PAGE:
Contributor: Nasser Khodri, managing director, Asia-Pacific, SunGard’s capital markets business
This blog post originally appeared on TabbFORUM.
The trading landscape in Asia Pacific is becoming more fragmented and regulated. Competition in Asia Pacific will increase, both among Western peers or within the region, as firms bid to provide the highest quality services to clients without incurring unnecessary costs. These forces are shaping the market landscape, as are the following 10 trends, which I have grouped under the themes of transparency, efficiency and networks:
- To better control counterparty risk, Asian hedge funds are diversifying their broker relationships by adopting a multi-prime broker model.
- Regulations that are designed to increase transparency will initially increase costs and discourage sell-side firms from trading over-the-counter (OTC) derivatives in favor of the listed market. However, those who continue to trade OTC derivatives will start to see the benefits of reform-driven risk management, reporting, and efficiency in 2012.
- In contrast, buy-side firms are combining their listed derivatives operations with their OTC businesses in an effort to streamline their operations without adversely affecting their complex valuation platforms.
- As strict regulations are imposed, local exchanges, including the Hong Kong Stock Exchange and Singapore Exchange, will continue towards the implementation of central counterparty (CCP) clearing houses in a bid to manage and reduce counterparty, systemic and default risk.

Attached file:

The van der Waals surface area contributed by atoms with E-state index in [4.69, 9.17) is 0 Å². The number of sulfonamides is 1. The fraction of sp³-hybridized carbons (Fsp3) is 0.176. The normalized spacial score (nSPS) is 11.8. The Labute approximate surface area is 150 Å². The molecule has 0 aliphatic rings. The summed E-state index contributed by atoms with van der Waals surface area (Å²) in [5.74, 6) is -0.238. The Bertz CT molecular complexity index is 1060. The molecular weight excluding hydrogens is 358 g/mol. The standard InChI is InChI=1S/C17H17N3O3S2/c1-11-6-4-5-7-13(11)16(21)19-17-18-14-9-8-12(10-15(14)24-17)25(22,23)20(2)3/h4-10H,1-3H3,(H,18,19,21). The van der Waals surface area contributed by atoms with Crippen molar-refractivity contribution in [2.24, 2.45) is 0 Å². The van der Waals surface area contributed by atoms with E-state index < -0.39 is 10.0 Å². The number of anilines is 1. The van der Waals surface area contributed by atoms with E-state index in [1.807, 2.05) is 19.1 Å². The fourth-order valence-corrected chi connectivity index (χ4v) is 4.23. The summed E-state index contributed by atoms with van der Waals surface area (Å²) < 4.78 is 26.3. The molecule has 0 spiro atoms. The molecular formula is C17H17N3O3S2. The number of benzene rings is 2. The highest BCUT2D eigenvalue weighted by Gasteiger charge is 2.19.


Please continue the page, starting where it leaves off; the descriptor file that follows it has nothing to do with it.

- The buy side will seek direct market access as more and more Asian investors look to lower their transaction costs by trading electronically rather than over the telephone.
- The growing demand from the buy side will drive broker-dealers to seek electronic trading solutions that help them manage and control their risk.
- High-frequency trading will increase as firms and exchanges deploy low latency trading infrastructures. Exchanges will compete among themselves to become highly liquid trading hubs. Japan, Australia, and India have already adopted the low-latency infrastructure and have witnessed double-digit growth in HFT participation. In 2011, the Singapore Exchange announced the launch of the SGX Reach trading engine. The Southeast Asian bourses are likely to also explore partnerships with markets in other geographies.
- While algorithmic trading has been adopted in many markets, especially the major money centers of Hong Kong, Singapore, Australia and Japan, it is unlikely to reach the same levels seen in western markets due to an absence of liquidity and geographical distances.
- Intra-country exchange consolidation will continue, but inter-country consolidation will still be a challenge. Cross-border initiatives, such as the ASEAN Trading Link, will mitigate this challenge for regional transactions and encourage investment from international asset managers.
- The influx of liquidity into Asia Pacific will be bolstered by expected higher returns from more attractive valuations. In addition, investors are searching for a ‘safe haven’ for investment that offers less complexity and risk compared to developed exchanges.
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